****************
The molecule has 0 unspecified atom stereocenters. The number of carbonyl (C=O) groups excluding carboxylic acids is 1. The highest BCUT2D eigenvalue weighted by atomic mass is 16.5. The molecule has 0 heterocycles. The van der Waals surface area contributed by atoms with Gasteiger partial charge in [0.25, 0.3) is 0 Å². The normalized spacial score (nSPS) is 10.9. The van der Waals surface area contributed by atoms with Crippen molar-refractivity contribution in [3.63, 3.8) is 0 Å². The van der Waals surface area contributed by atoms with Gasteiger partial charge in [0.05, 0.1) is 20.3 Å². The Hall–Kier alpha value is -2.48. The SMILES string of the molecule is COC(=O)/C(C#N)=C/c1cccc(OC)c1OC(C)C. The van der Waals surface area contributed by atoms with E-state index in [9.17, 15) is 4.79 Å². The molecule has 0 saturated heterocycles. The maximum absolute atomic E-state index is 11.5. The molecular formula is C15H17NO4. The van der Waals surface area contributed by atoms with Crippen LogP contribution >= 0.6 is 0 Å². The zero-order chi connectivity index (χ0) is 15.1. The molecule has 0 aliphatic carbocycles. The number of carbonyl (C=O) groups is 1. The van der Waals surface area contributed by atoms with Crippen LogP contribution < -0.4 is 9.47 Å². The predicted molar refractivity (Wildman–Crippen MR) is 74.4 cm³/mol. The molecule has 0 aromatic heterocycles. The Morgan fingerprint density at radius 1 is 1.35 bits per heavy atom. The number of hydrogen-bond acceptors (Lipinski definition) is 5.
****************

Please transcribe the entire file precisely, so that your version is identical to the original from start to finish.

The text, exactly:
The molecule has 0 unspecified atom stereocenters. The number of carbonyl (C=O) groups excluding carboxylic acids is 1. The highest BCUT2D eigenvalue weighted by atomic mass is 16.5. The molecule has 0 heterocycles. The van der Waals surface area contributed by atoms with Gasteiger partial charge in [0.25, 0.3) is 0 Å². The normalized spacial score (nSPS) is 10.9. The van der Waals surface area contributed by atoms with Crippen molar-refractivity contribution in [3.63, 3.8) is 0 Å². The van der Waals surface area contributed by atoms with Gasteiger partial charge in [0.05, 0.1) is 20.3 Å². The Hall–Kier alpha value is -2.48. The SMILES string of the molecule is COC(=O)/C(C#N)=C/c1cccc(OC)c1OC(C)C. The van der Waals surface area contributed by atoms with E-state index in [9.17, 15) is 4.79 Å². The molecule has 0 saturated heterocycles. The maximum absolute atomic E-state index is 11.5. The molecular formula is C15H17NO4. The van der Waals surface area contributed by atoms with Crippen LogP contribution >= 0.6 is 0 Å². The zero-order chi connectivity index (χ0) is 15.1. The molecule has 0 aliphatic carbocycles. The number of carbonyl (C=O) groups is 1. The van der Waals surface area contributed by atoms with Crippen LogP contribution < -0.4 is 9.47 Å². The predicted molar refractivity (Wildman–Crippen MR) is 74.4 cm³/mol. The molecule has 0 aromatic heterocycles. The Morgan fingerprint density at radius 1 is 1.35 bits per heavy atom. The number of hydrogen-bond acceptors (Lipinski definition) is 5.